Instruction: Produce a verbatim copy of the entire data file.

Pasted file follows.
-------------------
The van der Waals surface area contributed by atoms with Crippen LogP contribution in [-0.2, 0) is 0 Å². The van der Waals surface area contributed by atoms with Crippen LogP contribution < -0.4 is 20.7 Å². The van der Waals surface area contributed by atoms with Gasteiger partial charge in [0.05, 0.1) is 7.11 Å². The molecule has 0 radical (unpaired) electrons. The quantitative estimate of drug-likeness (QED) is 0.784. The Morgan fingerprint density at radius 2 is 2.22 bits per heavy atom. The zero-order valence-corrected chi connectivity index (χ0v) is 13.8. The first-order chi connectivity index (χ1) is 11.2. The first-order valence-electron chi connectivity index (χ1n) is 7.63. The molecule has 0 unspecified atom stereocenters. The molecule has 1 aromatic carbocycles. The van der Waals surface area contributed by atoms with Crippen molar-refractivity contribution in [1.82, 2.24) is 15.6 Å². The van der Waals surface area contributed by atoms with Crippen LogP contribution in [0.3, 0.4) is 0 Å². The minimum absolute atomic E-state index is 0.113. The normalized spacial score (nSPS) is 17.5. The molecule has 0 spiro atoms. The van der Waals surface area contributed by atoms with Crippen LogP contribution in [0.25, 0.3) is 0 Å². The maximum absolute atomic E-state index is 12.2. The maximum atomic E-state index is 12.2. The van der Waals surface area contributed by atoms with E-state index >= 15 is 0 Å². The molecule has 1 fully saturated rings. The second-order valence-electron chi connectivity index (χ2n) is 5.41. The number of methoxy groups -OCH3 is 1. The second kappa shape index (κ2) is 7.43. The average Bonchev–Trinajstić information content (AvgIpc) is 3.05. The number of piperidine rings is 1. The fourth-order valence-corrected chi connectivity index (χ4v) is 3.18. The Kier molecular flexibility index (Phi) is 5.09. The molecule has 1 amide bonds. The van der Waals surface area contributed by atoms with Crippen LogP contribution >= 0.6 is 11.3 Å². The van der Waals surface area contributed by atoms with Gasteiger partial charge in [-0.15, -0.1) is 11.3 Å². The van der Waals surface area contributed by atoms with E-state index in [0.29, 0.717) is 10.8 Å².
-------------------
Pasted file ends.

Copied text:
The van der Waals surface area contributed by atoms with Crippen LogP contribution in [-0.2, 0) is 0 Å². The van der Waals surface area contributed by atoms with Crippen LogP contribution < -0.4 is 20.7 Å². The van der Waals surface area contributed by atoms with Gasteiger partial charge in [0.05, 0.1) is 7.11 Å². The molecule has 0 radical (unpaired) electrons. The quantitative estimate of drug-likeness (QED) is 0.784. The Morgan fingerprint density at radius 2 is 2.22 bits per heavy atom. The zero-order valence-corrected chi connectivity index (χ0v) is 13.8. The first-order chi connectivity index (χ1) is 11.2. The first-order valence-electron chi connectivity index (χ1n) is 7.63. The molecule has 0 unspecified atom stereocenters. The molecule has 1 aromatic carbocycles. The van der Waals surface area contributed by atoms with Crippen molar-refractivity contribution in [1.82, 2.24) is 15.6 Å². The van der Waals surface area contributed by atoms with Crippen LogP contribution in [0.3, 0.4) is 0 Å². The minimum absolute atomic E-state index is 0.113. The normalized spacial score (nSPS) is 17.5. The molecule has 0 spiro atoms. The van der Waals surface area contributed by atoms with Crippen LogP contribution in [0.25, 0.3) is 0 Å². The maximum absolute atomic E-state index is 12.2. The maximum atomic E-state index is 12.2. The van der Waals surface area contributed by atoms with E-state index >= 15 is 0 Å². The molecule has 1 fully saturated rings. The second-order valence-electron chi connectivity index (χ2n) is 5.41. The number of methoxy groups -OCH3 is 1. The second kappa shape index (κ2) is 7.43. The average Bonchev–Trinajstić information content (AvgIpc) is 3.05. The number of piperidine rings is 1. The fourth-order valence-corrected chi connectivity index (χ4v) is 3.18. The Kier molecular flexibility index (Phi) is 5.09. The molecule has 1 amide bonds. The van der Waals surface area contributed by atoms with Crippen LogP contribution >= 0.6 is 11.3 Å². The van der Waals surface area contributed by atoms with Gasteiger partial charge in [-0.15, -0.1) is 11.3 Å². The van der Waals surface area contributed by atoms with E-state index in [0.29, 0.717) is 10.8 Å².